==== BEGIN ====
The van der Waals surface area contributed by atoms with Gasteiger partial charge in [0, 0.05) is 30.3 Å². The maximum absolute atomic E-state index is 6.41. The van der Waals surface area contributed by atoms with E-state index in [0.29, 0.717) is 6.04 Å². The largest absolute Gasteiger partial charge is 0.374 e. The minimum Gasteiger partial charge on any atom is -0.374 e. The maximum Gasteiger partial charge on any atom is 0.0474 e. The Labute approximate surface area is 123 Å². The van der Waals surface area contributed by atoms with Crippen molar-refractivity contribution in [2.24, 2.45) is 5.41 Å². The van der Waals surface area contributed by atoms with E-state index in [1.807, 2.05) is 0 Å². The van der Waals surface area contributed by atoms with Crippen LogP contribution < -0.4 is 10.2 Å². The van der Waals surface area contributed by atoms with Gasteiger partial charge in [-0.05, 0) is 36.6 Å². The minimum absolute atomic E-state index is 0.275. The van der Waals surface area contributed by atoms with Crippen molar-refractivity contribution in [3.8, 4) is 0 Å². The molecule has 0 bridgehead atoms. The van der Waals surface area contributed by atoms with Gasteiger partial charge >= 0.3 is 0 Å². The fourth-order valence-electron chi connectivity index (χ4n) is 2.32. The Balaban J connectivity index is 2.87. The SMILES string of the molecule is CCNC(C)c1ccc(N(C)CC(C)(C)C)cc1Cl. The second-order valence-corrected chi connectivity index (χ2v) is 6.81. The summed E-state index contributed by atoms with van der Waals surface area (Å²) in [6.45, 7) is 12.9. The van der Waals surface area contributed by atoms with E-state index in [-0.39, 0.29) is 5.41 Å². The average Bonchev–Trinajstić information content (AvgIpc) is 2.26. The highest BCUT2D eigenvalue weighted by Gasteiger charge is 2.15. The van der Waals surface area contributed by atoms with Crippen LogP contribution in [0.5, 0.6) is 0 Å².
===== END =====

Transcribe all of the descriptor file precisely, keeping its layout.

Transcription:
The van der Waals surface area contributed by atoms with Gasteiger partial charge in [0, 0.05) is 30.3 Å². The maximum absolute atomic E-state index is 6.41. The van der Waals surface area contributed by atoms with E-state index in [0.29, 0.717) is 6.04 Å². The largest absolute Gasteiger partial charge is 0.374 e. The minimum Gasteiger partial charge on any atom is -0.374 e. The maximum Gasteiger partial charge on any atom is 0.0474 e. The Labute approximate surface area is 123 Å². The van der Waals surface area contributed by atoms with Crippen molar-refractivity contribution in [2.24, 2.45) is 5.41 Å². The van der Waals surface area contributed by atoms with E-state index in [1.807, 2.05) is 0 Å². The van der Waals surface area contributed by atoms with Crippen LogP contribution < -0.4 is 10.2 Å². The van der Waals surface area contributed by atoms with Gasteiger partial charge in [-0.05, 0) is 36.6 Å². The minimum absolute atomic E-state index is 0.275. The van der Waals surface area contributed by atoms with Crippen molar-refractivity contribution in [3.8, 4) is 0 Å². The molecule has 0 bridgehead atoms. The van der Waals surface area contributed by atoms with Gasteiger partial charge >= 0.3 is 0 Å². The fourth-order valence-electron chi connectivity index (χ4n) is 2.32. The Balaban J connectivity index is 2.87. The SMILES string of the molecule is CCNC(C)c1ccc(N(C)CC(C)(C)C)cc1Cl. The second-order valence-corrected chi connectivity index (χ2v) is 6.81. The summed E-state index contributed by atoms with van der Waals surface area (Å²) in [6.45, 7) is 12.9. The van der Waals surface area contributed by atoms with E-state index in [-0.39, 0.29) is 5.41 Å². The average Bonchev–Trinajstić information content (AvgIpc) is 2.26. The highest BCUT2D eigenvalue weighted by Gasteiger charge is 2.15. The van der Waals surface area contributed by atoms with Crippen LogP contribution in [0.5, 0.6) is 0 Å².